Robotics club gets OK from Pine-Richland
A new robotics club at Pine-Richland Middle School will teach the basics of programming and building but needs community support to get off the ground.
A FIRST Lego League Robotics Team chapter at Pine-Richland Middle School was approved by the Pine-Richland School Board at its August meeting. The group aims to teach students basic programming and robot building skills, which then will allow them to compete at local, regional and national tournaments.
Students will compete against other school teams by building a robot to complete a set of challenges and also find an “innovative solution to a research problem,” Pine Richland High School sophomore Arushi Bandi said. The topic of this year's research problem is “World Class Learning.”
The club, open to seventh- and eighth-graders, was spearheaded by Bandi, Assistant Superintendent Michael Pasquinelli said.
Bandi became interested in the robotics competition when she joined the Girls of Steel all-female robotics team sponsored by Carnegie Mellon University last year.
“During the time I spent there as a freshman, I realized how important school cultures are that encouraged students to explore fields of STEM (science, technology, engineering and math) and provided them resources to do so,” said Bandi, 14.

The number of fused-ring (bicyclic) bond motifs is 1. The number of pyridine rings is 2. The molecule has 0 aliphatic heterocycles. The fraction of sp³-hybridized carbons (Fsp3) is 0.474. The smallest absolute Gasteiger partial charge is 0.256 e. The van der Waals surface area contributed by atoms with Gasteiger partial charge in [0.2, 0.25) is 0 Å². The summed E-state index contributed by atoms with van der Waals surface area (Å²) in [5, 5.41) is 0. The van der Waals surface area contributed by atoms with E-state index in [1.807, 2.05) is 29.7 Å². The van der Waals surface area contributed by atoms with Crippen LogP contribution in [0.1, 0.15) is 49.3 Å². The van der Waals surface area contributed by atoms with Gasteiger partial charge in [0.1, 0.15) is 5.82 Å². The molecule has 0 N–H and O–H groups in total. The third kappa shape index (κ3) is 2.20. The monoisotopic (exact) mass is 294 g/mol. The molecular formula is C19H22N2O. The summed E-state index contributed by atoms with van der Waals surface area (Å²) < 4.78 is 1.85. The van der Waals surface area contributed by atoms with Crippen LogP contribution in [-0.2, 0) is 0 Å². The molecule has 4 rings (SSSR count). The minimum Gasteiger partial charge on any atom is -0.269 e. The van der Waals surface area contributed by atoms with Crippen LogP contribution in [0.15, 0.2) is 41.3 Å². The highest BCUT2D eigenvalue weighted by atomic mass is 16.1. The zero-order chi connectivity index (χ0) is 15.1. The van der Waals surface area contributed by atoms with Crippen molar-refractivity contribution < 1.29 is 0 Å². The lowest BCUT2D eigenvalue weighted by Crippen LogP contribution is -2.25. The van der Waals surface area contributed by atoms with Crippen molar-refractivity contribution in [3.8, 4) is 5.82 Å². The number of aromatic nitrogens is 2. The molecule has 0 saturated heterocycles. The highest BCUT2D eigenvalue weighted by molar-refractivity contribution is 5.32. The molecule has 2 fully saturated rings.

But before they can get to programming and building, they need to secure funding. As a rookie group, Bandi said the club has a higher cost to start up and run than an established group.
Bandi said she has applied for a grant from the Pine-Richland Opportunities Fund and reached out to several local robotics companies, but she still is looking for more financial support from the community to stabilize the group for years to come.
FIRST Lego League, or FLL, is an international program open to children ages 9 to 14. There are more than 20,000 teams in 70 countries.
Once the group gets funding, it will release applications to interested students. The maximum number for a team is 10 students. Bandi would like to recruit an equal number of boys and girls for the team.
The group will meet after school under the supervision of adviser Valerie Klosky, high school computer and business teacher.
“FLL is a great way for young students to explore STEM before they enter the high school,” Bandi said. “With this prior knowledge, going into high school they will be able to take advantage of as many opportunities as possible without feeling they are unprepared.”
Rachel Farkas is a staff writer for Trib Total Media. She can be reached at 724-779-6902 or email@example.com.